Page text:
Additionally, we wanted to capture potential language shifts over time, independent of Scripted and Unscripted categorizations. We chose two videos to analyze from each of the four YouTube channels (for a total of eight videos): one from 2021 (the year of the study) and one from five or more years ago.
For each video, we edited and annotated auto-generated or provided speech transcripts. Relying on our intuition as native speakers of a standard variety of English, we marked each instance of tense word dropping or inclusion on the transcripts. We then reported the number of clauses with tense word droppings as a percentage of the total spoken clauses that would require tense word inclusions in standard English. More tense droppings would indicate a closer association with Singlish features, while fewer would indicate a closer association with standard English.
As we began collecting data, we expected to see that our Scripted YouTubers would show lower tense word dropping rates than our Unscripted ones. With the ability to pre-plan dialogue, we thought that they would be more conscious of their language use and exercise larger agency over their speech. We also expected that recent videos from the past year would show lower rates of tense word dropping than older examples, demonstrating an ongoing progression of Singlish adopting standard English features.
Results and Analysis
Out of four YouTube channels and eight videos, we found Night Owl Cinematics—a Scripted channel—to consistently show the highest rates of tense dropping (Figure 1), with over 50% of applicable clauses missing tense words. Brenda Tan—an Unscripted channel—showed the lowest rates, consistently having a less than 4% tense word drop rate.
A closer look at our data revealed unexpected results. For instance, the average tense word dropping rate observed in Scripted videos ended up over three times higher than that in Unscripted videos (Figure 2). In other words, the content creators who we thought would make the most use of speaker agency to hide a Singlish feature like missing tense actually exhibited the feature much more frequently, on average.
There also seemed to be a slight difference when we compared tense word dropping rates in recent and older videos. Tense word dropping occurred more frequently by roughly 5 percentage points in recent videos, contrary to our hypothesis that the Singlish feature of missing tense would be fading as time went on.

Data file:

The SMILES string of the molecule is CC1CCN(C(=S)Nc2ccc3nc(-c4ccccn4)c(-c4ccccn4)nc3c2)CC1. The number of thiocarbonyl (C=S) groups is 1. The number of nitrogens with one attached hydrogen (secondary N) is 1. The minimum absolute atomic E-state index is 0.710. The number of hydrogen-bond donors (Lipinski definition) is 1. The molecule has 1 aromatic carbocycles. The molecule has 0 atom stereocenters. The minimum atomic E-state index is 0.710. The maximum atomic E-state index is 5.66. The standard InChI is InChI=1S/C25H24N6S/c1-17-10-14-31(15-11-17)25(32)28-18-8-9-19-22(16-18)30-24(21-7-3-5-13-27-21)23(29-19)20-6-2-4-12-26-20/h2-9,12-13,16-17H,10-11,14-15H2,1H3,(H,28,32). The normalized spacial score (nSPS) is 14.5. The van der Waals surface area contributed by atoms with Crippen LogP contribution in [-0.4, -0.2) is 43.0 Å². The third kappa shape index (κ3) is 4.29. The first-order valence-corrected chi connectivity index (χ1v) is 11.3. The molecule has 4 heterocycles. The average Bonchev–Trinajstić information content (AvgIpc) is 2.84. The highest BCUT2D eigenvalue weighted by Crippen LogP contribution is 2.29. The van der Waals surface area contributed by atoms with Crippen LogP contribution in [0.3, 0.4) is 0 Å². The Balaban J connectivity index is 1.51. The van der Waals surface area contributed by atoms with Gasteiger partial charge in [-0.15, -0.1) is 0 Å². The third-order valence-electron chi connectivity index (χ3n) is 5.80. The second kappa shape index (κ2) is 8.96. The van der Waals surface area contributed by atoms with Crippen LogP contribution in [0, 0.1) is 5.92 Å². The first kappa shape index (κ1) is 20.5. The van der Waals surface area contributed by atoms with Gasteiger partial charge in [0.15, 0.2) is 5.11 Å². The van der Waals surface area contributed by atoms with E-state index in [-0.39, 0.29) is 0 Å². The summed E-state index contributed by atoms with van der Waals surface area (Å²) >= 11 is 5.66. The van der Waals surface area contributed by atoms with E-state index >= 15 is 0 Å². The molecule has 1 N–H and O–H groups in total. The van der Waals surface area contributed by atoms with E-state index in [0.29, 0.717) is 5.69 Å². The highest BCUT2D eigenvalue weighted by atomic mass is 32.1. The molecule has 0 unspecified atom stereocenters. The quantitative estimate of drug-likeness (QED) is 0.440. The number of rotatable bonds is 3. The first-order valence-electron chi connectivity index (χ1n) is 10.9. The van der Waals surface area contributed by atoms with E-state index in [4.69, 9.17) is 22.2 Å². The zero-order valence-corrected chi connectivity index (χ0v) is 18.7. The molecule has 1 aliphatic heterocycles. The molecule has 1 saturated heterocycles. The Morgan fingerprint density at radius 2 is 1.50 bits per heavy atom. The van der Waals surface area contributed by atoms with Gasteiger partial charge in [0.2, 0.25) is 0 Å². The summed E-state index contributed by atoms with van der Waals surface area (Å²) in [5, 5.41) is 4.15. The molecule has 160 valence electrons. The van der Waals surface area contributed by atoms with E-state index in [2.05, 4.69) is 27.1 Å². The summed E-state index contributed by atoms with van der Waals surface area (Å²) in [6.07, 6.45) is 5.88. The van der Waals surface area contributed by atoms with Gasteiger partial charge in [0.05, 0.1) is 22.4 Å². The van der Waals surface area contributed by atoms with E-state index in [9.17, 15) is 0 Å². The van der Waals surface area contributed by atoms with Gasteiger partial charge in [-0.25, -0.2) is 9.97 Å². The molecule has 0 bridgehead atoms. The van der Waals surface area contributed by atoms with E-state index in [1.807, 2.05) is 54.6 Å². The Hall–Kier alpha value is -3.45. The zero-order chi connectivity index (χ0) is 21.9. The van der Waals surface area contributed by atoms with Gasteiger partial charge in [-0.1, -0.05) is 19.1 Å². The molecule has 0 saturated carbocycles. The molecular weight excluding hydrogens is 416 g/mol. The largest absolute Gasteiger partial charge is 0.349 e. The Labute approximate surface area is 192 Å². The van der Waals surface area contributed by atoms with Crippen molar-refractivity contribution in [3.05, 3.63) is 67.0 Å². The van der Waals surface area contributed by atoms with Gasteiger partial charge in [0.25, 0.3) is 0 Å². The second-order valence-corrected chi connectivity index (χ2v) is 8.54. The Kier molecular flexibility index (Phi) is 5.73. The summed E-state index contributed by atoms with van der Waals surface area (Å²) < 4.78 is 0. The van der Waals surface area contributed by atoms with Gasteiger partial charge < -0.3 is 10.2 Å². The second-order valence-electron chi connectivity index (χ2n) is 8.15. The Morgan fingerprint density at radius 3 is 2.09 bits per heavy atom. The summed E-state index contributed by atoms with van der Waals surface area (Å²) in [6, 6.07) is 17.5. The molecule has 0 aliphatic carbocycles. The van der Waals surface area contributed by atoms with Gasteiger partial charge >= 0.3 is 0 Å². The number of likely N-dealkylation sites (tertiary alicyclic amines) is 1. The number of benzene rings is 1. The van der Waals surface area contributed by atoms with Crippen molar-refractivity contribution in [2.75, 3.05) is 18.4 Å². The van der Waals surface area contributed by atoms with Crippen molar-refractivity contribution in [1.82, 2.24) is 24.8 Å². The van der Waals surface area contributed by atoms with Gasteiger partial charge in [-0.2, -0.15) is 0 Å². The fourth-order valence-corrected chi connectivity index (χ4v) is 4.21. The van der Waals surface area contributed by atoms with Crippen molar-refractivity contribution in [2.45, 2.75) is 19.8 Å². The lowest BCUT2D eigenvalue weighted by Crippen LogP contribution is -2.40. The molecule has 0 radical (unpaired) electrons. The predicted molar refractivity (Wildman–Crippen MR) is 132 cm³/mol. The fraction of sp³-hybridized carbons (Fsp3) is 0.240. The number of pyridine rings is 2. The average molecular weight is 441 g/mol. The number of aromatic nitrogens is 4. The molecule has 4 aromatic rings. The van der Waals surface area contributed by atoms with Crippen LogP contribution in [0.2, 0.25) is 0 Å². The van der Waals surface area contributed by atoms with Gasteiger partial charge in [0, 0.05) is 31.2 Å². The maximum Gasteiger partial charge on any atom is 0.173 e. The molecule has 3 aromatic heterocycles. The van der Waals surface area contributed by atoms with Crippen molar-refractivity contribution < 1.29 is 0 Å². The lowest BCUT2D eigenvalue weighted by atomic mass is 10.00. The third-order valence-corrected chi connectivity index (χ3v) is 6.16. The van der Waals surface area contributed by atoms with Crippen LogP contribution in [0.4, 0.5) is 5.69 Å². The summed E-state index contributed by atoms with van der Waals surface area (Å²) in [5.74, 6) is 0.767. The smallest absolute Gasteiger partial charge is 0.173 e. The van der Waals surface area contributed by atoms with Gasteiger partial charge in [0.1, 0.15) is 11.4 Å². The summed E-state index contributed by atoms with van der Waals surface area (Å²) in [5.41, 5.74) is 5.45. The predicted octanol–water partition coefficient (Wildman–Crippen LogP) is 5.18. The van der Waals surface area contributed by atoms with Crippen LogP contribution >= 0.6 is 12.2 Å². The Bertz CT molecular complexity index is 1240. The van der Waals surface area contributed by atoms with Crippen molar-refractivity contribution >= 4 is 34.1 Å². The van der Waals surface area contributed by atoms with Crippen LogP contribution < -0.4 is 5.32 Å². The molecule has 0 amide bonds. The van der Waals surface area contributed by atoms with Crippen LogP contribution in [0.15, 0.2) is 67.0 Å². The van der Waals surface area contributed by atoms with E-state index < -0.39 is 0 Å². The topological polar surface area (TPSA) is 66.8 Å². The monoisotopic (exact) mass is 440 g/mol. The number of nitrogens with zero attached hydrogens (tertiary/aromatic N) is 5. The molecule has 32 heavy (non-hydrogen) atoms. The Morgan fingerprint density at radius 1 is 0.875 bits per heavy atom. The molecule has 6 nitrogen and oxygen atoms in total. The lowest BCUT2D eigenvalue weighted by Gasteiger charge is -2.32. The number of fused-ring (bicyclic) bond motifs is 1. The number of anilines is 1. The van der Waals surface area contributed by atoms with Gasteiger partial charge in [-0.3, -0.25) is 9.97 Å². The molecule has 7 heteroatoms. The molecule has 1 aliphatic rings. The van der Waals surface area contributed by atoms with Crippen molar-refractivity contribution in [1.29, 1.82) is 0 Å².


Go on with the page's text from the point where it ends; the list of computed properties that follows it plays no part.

However, we noted that since our data came from a small sample size of just four YouTube channels, it wasn’t immediately obvious whether this increase was particularly significant. We decided to take another qualitative look at our data.
First, we noticed that within the categories of speech register that we chose (Scripted and Unscripted), the percentage of tense word dropping was highly varied. For instance, Night Owl Cinematics and Jianhao Tan both represented our Scripted category; while Night Owl Cinematics’ videos showed missing tense in over half of all applicable clauses, Jianhao Tan essentially did not drop tense words at all (Figure 4). This suggested to us that there was little to no pure correlation between the Scripted factor alone and tense word dropping.
Interestingly, the tense word dropping rates did not vary significantly within a YouTube channel’s own content. The frequency of missing tense did show a relative increase in the more recent videos for three out of the four channels (Figure 4), which was possibly indicative of a more general trend in Singlish. However, the small sample size of our study made it unrealistic to definitively conclude whether time was a significant influencer of tense word dropping rates and whether missing tense is actually becoming more frequent in Singlish as time goes on.
These results led us to formulate a few possible explanations for what we observed. For instance, tense word dropping rates may be more closely correlated overall with the language background you came from (perhaps where in Singapore you grew up or in which language or ethnic community) or personal linguistic style. This would explain why each individual speaker’s missing tense rates were relatively consistent all in all, while comparing two different speakers (even across the same Scripted or Unscripted category) showed larger variation. These seem to be more plausible factors than year or speaker agency, as we originally thought.